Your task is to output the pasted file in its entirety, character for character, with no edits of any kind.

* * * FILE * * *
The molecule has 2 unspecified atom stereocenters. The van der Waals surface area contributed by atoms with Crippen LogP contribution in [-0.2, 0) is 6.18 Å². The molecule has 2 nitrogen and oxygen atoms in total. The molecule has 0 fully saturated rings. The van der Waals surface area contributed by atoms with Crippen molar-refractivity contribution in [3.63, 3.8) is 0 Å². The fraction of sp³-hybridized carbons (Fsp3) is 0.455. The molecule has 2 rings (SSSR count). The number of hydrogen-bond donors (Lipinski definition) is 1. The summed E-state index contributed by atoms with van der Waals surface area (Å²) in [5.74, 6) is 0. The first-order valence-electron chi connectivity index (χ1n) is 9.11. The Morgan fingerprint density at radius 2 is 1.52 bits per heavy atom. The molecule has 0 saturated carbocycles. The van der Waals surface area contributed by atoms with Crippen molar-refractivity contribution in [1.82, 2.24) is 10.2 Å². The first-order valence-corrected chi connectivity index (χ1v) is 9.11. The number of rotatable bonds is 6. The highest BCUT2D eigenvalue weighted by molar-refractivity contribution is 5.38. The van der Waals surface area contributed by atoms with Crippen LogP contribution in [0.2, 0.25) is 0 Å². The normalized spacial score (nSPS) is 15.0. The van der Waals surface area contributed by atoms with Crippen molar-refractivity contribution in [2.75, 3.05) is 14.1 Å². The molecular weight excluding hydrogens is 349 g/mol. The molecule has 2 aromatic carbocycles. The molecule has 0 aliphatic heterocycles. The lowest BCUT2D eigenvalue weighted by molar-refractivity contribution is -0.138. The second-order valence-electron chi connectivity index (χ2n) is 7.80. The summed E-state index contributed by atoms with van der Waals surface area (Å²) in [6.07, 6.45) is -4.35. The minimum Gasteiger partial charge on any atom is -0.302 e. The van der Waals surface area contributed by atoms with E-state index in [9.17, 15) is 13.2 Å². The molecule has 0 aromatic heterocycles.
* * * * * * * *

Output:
The molecule has 2 unspecified atom stereocenters. The van der Waals surface area contributed by atoms with Crippen LogP contribution in [-0.2, 0) is 6.18 Å². The molecule has 2 nitrogen and oxygen atoms in total. The molecule has 0 fully saturated rings. The van der Waals surface area contributed by atoms with Crippen molar-refractivity contribution in [3.63, 3.8) is 0 Å². The fraction of sp³-hybridized carbons (Fsp3) is 0.455. The molecule has 2 rings (SSSR count). The number of hydrogen-bond donors (Lipinski definition) is 1. The summed E-state index contributed by atoms with van der Waals surface area (Å²) in [5.74, 6) is 0. The first-order valence-electron chi connectivity index (χ1n) is 9.11. The Morgan fingerprint density at radius 2 is 1.52 bits per heavy atom. The molecule has 0 saturated carbocycles. The van der Waals surface area contributed by atoms with Crippen molar-refractivity contribution in [1.82, 2.24) is 10.2 Å². The first-order valence-corrected chi connectivity index (χ1v) is 9.11. The number of rotatable bonds is 6. The highest BCUT2D eigenvalue weighted by molar-refractivity contribution is 5.38. The van der Waals surface area contributed by atoms with Crippen LogP contribution in [0.2, 0.25) is 0 Å². The normalized spacial score (nSPS) is 15.0. The van der Waals surface area contributed by atoms with Crippen molar-refractivity contribution in [2.75, 3.05) is 14.1 Å². The molecular weight excluding hydrogens is 349 g/mol. The molecule has 2 aromatic carbocycles. The molecule has 0 aliphatic heterocycles. The lowest BCUT2D eigenvalue weighted by molar-refractivity contribution is -0.138. The second-order valence-electron chi connectivity index (χ2n) is 7.80. The summed E-state index contributed by atoms with van der Waals surface area (Å²) in [6.07, 6.45) is -4.35. The minimum Gasteiger partial charge on any atom is -0.302 e. The van der Waals surface area contributed by atoms with E-state index in [9.17, 15) is 13.2 Å². The molecule has 0 aromatic heterocycles.